Russert’s Panel of Bloomberg Skeptics Misses the Point

Mr. Simon is correct that such a scenario is unlikely. But there’s no particular reason that Mr. Bloomberg’s prospects depend on the Democrats and Republicans each fielding ideological extremists. Actually, the most successful third party presidential efforts have come at the expense of major party candidates who weren’t far from the political middle. Ross Perot secured nearly 20 percent of the vote in 1992 against Bill Clinton, who ran as a centrist New Democrat, and George H.W. Bush, who never fit in with his party’s right wing. And Theodore Roosevelt actually placed second in 1912 against William Howard Taft, a risk-averse defender of the status quo, and Woodrow Wilson, whose progressive platform was bold, but less so than Roosevelt’s.

In those cases, a sizable chunk of the electorate had strong personal reservations about the major party candidates and an overpowering frustration with the dysfunction of the political system. In ’92, it wasn’t ideology that sent voters scurrying for a third choice; it was the combination of their lack of confidence in Mr. Bush’s response to a recession and their concerns about Mr. Clinton’s character and “slickness,” all against the backdrop of a bipartisan Congressional check-bouncing scandal.

Similarly, it won’t take a Goldwater-McGovern race to create an opening for Mr. Bloomberg next year. The Iraq war, a debacle brought to you by both political parties, has certainly created the kind of outrage that fueled the Perot movement, not to mention a sense of urgency. The key for Mr. Bloomberg is not whether next year’s big party nominees are extremists; it’s whether voters identify those nominees with the political system they so despise. In that sense, a Hillary Clinton-John McCain match-up, pitting a cautious and scripted Senator who voted for the war against another Senator who insisted on arguing for the war long after it was reasonable to do so, would suit Mr. Bloomberg just fine.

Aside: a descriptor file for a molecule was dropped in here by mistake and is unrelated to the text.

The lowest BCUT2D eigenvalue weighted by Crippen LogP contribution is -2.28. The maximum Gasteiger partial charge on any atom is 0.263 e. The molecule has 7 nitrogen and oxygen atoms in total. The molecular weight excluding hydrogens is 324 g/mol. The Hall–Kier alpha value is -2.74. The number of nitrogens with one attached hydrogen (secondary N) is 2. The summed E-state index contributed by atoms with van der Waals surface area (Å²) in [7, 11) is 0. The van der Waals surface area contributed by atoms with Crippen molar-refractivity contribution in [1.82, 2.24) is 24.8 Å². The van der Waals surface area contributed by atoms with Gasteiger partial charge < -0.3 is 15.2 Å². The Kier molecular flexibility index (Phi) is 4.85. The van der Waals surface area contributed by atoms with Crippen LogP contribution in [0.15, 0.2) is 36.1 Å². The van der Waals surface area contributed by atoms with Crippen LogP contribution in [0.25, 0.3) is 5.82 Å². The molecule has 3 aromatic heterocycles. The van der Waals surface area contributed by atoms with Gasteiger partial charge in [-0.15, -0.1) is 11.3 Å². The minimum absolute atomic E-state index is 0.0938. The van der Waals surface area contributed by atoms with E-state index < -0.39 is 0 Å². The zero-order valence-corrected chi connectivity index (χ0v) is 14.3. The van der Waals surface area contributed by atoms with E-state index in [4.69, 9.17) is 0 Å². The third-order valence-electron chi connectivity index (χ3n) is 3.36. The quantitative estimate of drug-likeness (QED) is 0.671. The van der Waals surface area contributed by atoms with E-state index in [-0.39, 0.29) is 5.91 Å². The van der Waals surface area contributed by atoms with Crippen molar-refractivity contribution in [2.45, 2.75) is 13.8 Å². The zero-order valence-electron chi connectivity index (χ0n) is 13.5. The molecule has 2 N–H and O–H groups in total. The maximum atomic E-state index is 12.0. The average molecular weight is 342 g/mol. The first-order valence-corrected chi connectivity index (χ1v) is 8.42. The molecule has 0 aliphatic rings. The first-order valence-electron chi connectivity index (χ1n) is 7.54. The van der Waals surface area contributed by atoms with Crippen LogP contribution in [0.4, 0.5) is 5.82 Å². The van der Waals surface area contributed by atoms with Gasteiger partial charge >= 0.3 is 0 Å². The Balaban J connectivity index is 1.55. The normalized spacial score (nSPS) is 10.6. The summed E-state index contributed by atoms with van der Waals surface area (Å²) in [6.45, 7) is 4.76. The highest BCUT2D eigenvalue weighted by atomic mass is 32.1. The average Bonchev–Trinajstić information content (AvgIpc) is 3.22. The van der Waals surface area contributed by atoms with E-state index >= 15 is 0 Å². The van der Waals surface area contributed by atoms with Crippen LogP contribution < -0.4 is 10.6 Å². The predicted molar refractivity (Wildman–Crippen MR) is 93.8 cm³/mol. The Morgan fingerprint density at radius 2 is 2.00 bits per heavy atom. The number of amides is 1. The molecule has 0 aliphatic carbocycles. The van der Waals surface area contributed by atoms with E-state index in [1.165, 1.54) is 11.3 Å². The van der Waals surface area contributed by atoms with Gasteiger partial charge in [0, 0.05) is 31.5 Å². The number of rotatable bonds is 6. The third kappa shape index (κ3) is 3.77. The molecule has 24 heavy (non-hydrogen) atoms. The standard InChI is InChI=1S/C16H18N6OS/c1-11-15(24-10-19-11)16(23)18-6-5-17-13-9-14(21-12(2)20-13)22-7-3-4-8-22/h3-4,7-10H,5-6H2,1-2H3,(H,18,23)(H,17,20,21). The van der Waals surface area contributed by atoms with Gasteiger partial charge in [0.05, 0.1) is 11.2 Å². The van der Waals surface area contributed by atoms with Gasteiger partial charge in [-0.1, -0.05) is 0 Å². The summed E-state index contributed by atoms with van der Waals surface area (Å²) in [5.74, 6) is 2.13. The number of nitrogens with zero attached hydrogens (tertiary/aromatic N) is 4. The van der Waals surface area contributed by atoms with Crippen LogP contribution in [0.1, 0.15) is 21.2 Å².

The second count of Mr. Simon’s indictment of Mr. Bloomberg involved what he called “an overemphasis” on the mayor’s multibillion-dollar personal fortune. “If you give $5 to a presidential campaign, you’re going to vote for that guy or that woman,” Mr. Simon observed. “If you self-finance your whole campaign, you don’t build any base of voter support. It’s just you and your checkbook, and voters, in the end, tend to resent that.”

Obviously, attracting hordes of small-dollar donors is a healthy sign for any campaign on multiple fronts. But those who give represent a tiny, highly-engaged segment of the electorate. But Mr. Bloomberg’s target audience would be the tens of millions of casual voters who perk up every fourth October but who otherwise don’t give the day-to-day happenings in the political world much thought. These are the masses who trudge to the polls out of civic obligation, holding their noses and lamenting that they’ve been forced to choose – yet again – between the lesser of two evils. Not being asked to donate money to Mr. Bloomberg would only make him more attractive to them.

Moreover, Mr. Simon’s idea that voters “resent” self-funding candidates is partly true, but it misses the point. Yes, self-funding candidates up and down the ballot are susceptible to charges of election-buying and they do tend to lose more than they win. But there is also considerable evidence that voters give these candidates a pass in one critical area: Corruptibility. Consider the case of Jon Corzine, who purchased the governorship of New Jersey for about $40 million in 2005. He did so even as headlines throughout the campaign screamed about his dealings and relationships with any number of rotten Democratic figures, the same dirty dealers who had propped up Jim McGreevey and Robert Torricelli until the end. But what saved Mr. Corzine was his money. He argued that his financial independence would translate into political independence from party bosses. And voters believed him. In the very same way, Mr. Bloomberg could easily portray a self-funded presidential campaign as a guarantee that he wouldn’t be beholden to the unsavory system. (Remember too that there was very little backlash against Mr. Perot’s lavish personal spending in ’92.)